Speakers say more public policy social workers needed
Photo right: U.S Rep. Carol Shea-Porter, D-N.H., left, speaks during a Public Policy Roundtable discussion in Washington, D.C., in December. Stephen Gorin, executive director of the NASW New Hampshire Chapter, is at right. The discussion focused on the need for more social workers in politics.
Two members of Congress who are also social workers emphasized the need for more social workers in politics at a Public Policy Roundtable discussion in Washington, D.C., in December.
U.S. Reps. Kyrsten Sinema, D-Ariz., and Carol Shea-Porter, D-N.H., spoke to social work leaders, including Angelo McClain, NASW CEO; and Darla Spence Coffey, president of the Council on Social Work Education, at the meeting. The event was hosted by NASW in conjunction with the Democratic Congressional Campaign Committee.
Shea-Porter, who served as a volunteer relief worker in New Orleans after Hurricane Katrina, noted that her disaster-relief experience inspired her decision to run for Congress.
“I carry over our work on the Hill,” she said of social workers. “I hear you are asked to do so much with so little.”
Shea-Porter emphasized the need to fight against federal spending cuts that affect food stamps, Social Security and Medicare.
“It’s astounding to reduce food stamps when we have high unemployment – we have to stay vigilant and shout about this,” said Shea-Porter, who represents New Hampshire’s 1st District.
The lawmaker also noted that social workers are desperately needed to serve in Washington as well in other public policy roles.
“Before policy comes politics,” she said. “And if we duck out or turn our backs and say (politics is) too ugly, it’s too depressing, then you don’t get the policy that you need. That’s why I do this.”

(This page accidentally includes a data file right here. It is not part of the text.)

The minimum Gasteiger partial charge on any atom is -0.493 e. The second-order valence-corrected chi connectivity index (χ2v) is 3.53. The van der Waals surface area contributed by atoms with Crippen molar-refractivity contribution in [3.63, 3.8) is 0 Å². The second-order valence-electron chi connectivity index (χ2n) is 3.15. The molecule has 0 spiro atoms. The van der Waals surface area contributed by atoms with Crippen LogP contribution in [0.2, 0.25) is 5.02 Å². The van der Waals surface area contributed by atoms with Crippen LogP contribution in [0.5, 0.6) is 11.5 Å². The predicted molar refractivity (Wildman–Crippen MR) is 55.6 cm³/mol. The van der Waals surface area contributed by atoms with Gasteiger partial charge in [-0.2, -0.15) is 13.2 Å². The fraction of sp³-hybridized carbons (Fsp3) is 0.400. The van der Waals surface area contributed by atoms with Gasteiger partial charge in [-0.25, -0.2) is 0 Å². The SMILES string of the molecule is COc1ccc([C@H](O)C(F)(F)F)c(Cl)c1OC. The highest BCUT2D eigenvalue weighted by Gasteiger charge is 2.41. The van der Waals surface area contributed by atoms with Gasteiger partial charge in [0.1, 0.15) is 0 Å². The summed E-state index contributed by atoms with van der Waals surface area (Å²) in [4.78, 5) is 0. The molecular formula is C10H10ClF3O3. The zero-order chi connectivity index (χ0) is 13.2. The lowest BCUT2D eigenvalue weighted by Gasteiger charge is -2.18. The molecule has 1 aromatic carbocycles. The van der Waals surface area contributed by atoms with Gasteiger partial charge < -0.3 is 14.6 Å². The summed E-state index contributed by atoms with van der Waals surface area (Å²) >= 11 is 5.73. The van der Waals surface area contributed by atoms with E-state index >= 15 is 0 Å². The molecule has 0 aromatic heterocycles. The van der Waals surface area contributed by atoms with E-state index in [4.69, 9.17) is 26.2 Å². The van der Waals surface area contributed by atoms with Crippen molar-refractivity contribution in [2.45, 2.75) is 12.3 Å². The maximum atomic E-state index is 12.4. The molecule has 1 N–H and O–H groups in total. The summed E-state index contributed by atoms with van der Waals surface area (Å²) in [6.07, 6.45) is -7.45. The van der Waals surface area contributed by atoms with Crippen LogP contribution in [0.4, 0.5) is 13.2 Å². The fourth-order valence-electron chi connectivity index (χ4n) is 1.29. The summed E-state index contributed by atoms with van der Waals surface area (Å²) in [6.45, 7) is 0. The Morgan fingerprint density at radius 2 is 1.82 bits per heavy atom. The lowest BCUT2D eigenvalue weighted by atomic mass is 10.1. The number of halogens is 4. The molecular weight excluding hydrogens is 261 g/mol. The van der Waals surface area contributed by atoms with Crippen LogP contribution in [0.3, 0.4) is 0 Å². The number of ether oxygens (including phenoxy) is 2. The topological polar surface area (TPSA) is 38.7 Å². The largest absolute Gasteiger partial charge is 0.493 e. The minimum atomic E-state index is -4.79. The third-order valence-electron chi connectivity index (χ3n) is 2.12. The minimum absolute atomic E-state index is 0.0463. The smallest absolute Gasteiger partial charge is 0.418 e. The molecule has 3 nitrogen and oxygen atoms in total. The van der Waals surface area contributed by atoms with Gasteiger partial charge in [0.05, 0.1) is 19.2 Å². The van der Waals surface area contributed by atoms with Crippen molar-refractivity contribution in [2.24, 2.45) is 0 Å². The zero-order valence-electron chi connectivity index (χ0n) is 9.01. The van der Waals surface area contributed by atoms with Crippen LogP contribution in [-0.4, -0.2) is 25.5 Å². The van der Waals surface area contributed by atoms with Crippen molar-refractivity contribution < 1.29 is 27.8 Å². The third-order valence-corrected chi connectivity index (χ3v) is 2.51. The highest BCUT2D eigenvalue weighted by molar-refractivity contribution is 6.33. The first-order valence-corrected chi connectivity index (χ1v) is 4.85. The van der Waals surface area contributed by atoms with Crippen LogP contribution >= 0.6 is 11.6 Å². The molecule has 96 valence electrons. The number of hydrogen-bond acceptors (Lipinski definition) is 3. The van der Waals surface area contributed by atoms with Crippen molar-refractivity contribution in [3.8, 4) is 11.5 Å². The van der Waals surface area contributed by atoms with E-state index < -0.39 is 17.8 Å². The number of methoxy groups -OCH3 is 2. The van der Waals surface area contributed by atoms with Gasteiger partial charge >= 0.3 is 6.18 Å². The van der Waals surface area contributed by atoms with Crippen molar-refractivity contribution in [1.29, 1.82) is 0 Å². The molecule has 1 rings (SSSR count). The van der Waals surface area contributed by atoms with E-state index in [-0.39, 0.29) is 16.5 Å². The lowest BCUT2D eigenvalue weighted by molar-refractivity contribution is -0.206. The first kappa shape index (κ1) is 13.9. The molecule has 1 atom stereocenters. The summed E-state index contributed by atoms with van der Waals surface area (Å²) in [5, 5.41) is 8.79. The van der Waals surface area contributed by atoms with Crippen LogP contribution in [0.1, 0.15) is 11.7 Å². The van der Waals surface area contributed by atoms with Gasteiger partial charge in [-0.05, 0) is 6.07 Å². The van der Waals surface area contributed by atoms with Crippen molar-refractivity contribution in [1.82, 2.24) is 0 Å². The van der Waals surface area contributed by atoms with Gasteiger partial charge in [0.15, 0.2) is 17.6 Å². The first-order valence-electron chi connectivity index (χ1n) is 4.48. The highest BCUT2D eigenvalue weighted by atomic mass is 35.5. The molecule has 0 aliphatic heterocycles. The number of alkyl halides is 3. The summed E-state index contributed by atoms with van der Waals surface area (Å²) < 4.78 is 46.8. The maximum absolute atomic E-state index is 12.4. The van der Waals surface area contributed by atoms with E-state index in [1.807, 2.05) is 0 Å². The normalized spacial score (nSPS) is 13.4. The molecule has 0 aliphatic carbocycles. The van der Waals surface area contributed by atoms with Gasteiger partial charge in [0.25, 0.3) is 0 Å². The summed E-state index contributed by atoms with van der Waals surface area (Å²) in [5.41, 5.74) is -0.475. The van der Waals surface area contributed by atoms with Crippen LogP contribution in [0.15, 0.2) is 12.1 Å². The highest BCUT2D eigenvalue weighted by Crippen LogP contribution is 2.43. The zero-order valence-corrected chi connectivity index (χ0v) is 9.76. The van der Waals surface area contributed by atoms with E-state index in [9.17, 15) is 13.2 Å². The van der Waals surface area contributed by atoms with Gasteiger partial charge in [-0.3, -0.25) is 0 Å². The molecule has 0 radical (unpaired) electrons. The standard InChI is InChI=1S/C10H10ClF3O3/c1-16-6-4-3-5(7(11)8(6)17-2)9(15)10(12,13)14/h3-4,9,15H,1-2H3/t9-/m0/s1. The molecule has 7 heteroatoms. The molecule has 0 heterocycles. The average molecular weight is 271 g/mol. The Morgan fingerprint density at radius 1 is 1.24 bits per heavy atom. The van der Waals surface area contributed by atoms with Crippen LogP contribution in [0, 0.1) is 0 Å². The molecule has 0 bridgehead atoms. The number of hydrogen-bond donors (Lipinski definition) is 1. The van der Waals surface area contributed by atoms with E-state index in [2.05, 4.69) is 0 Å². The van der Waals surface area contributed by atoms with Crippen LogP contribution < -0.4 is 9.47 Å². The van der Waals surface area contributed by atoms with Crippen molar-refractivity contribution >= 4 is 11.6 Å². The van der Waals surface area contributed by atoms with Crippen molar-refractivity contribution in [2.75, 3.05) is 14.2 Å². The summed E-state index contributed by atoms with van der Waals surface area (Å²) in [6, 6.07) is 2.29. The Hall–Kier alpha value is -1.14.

Shea-Porter said even though sharp bipartisanship politics in Congress continues to stall bills, it’s important that social workers not shy away from the difficult job of serving in public office.
“We do need people who care about other people and understand other people’s lives and are involved in politics,” she said.
Sinema, who started her first term in Congress in January 2013, said her journey from direct practice social work to Capitol Hill arose from a desire to change lives on a macro level.
“In my campaign, we did not tell people that I was an attorney or a politician. We told them I was a social worker — that is the core of who I am,” said Sinema, who previously served in her home state’s House of Representatives and Senate. “It shows your community where your priorities and values are — that you care deeply about creating a different climate for communities so that folks can gain the tools they need to be successful.”
She noted she was inspired to be a social worker from an aunt, who has an MSW.
“I tell my students I did direct practice but I couldn’t do it after the first year. I teach my students you can do direct practice and macro,” said Sinema, who serves in Arizona’s 9th District.
Stephen Gorin, executive director of the NASW New Hampshire Chapter, attended the meeting and stressed the need to support the future of Social Security and Medicare.
Shea Porter and Sinema agreed that showcasing personal stories of how program cuts will impact people is one way to win over votes from political opponents.
Finding a common ground with lawmakers who have opposing views is also a strategy, Sinema noted.
“It’s about bringing people (with opposing views) to where they are at and being respectful of their zones and going from there,” she said.